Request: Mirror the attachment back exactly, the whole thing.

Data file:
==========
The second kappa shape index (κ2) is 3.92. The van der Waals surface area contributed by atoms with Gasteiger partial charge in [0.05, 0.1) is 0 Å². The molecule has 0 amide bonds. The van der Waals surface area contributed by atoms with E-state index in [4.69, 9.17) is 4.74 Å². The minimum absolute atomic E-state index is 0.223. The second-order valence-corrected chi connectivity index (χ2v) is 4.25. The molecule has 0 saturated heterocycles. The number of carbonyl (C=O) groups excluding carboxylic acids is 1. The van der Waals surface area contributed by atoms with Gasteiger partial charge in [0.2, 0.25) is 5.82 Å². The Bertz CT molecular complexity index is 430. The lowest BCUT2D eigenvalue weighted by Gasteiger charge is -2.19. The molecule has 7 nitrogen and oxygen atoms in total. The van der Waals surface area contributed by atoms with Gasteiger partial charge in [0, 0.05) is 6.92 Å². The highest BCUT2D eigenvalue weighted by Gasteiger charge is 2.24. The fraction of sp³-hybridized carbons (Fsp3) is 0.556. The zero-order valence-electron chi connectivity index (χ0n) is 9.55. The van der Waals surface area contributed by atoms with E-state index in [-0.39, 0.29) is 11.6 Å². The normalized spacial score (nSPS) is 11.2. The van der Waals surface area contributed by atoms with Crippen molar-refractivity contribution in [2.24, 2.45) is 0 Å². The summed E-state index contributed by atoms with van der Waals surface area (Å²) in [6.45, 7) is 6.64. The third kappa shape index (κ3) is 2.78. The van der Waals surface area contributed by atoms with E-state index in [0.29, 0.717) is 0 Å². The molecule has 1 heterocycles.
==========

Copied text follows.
The second kappa shape index (κ2) is 3.92. The van der Waals surface area contributed by atoms with Gasteiger partial charge in [0.05, 0.1) is 0 Å². The molecule has 0 amide bonds. The van der Waals surface area contributed by atoms with E-state index in [4.69, 9.17) is 4.74 Å². The minimum absolute atomic E-state index is 0.223. The second-order valence-corrected chi connectivity index (χ2v) is 4.25. The molecule has 0 saturated heterocycles. The number of carbonyl (C=O) groups excluding carboxylic acids is 1. The van der Waals surface area contributed by atoms with Gasteiger partial charge in [0.2, 0.25) is 5.82 Å². The Bertz CT molecular complexity index is 430. The lowest BCUT2D eigenvalue weighted by Gasteiger charge is -2.19. The molecule has 7 nitrogen and oxygen atoms in total. The van der Waals surface area contributed by atoms with Gasteiger partial charge in [0, 0.05) is 6.92 Å². The highest BCUT2D eigenvalue weighted by Gasteiger charge is 2.24. The fraction of sp³-hybridized carbons (Fsp3) is 0.556. The zero-order valence-electron chi connectivity index (χ0n) is 9.55. The van der Waals surface area contributed by atoms with E-state index in [-0.39, 0.29) is 11.6 Å². The normalized spacial score (nSPS) is 11.2. The van der Waals surface area contributed by atoms with Crippen molar-refractivity contribution in [2.24, 2.45) is 0 Å². The summed E-state index contributed by atoms with van der Waals surface area (Å²) in [6.45, 7) is 6.64. The third kappa shape index (κ3) is 2.78. The van der Waals surface area contributed by atoms with E-state index in [0.29, 0.717) is 0 Å². The molecule has 1 heterocycles.